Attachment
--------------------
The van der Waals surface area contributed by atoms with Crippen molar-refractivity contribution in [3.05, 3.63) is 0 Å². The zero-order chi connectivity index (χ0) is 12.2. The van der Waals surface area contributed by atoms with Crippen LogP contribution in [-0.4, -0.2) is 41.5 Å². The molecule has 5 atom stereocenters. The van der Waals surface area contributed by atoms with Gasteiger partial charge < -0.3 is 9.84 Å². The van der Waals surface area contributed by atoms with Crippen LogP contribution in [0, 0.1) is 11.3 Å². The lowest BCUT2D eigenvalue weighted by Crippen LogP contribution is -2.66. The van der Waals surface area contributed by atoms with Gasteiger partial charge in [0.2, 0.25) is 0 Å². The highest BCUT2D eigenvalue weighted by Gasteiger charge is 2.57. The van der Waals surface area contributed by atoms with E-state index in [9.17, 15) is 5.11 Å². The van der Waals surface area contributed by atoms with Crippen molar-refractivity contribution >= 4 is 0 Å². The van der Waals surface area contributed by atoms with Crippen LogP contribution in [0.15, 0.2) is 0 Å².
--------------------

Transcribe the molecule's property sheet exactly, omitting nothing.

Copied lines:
The van der Waals surface area contributed by atoms with Crippen molar-refractivity contribution in [3.05, 3.63) is 0 Å². The zero-order chi connectivity index (χ0) is 12.2. The van der Waals surface area contributed by atoms with Crippen LogP contribution in [-0.4, -0.2) is 41.5 Å². The molecule has 5 atom stereocenters. The van der Waals surface area contributed by atoms with Gasteiger partial charge < -0.3 is 9.84 Å². The van der Waals surface area contributed by atoms with Crippen LogP contribution in [0, 0.1) is 11.3 Å². The lowest BCUT2D eigenvalue weighted by Crippen LogP contribution is -2.66. The van der Waals surface area contributed by atoms with Gasteiger partial charge in [0.2, 0.25) is 0 Å². The highest BCUT2D eigenvalue weighted by Gasteiger charge is 2.57. The van der Waals surface area contributed by atoms with E-state index in [9.17, 15) is 5.11 Å². The van der Waals surface area contributed by atoms with Crippen molar-refractivity contribution >= 4 is 0 Å². The van der Waals surface area contributed by atoms with Crippen LogP contribution in [0.15, 0.2) is 0 Å².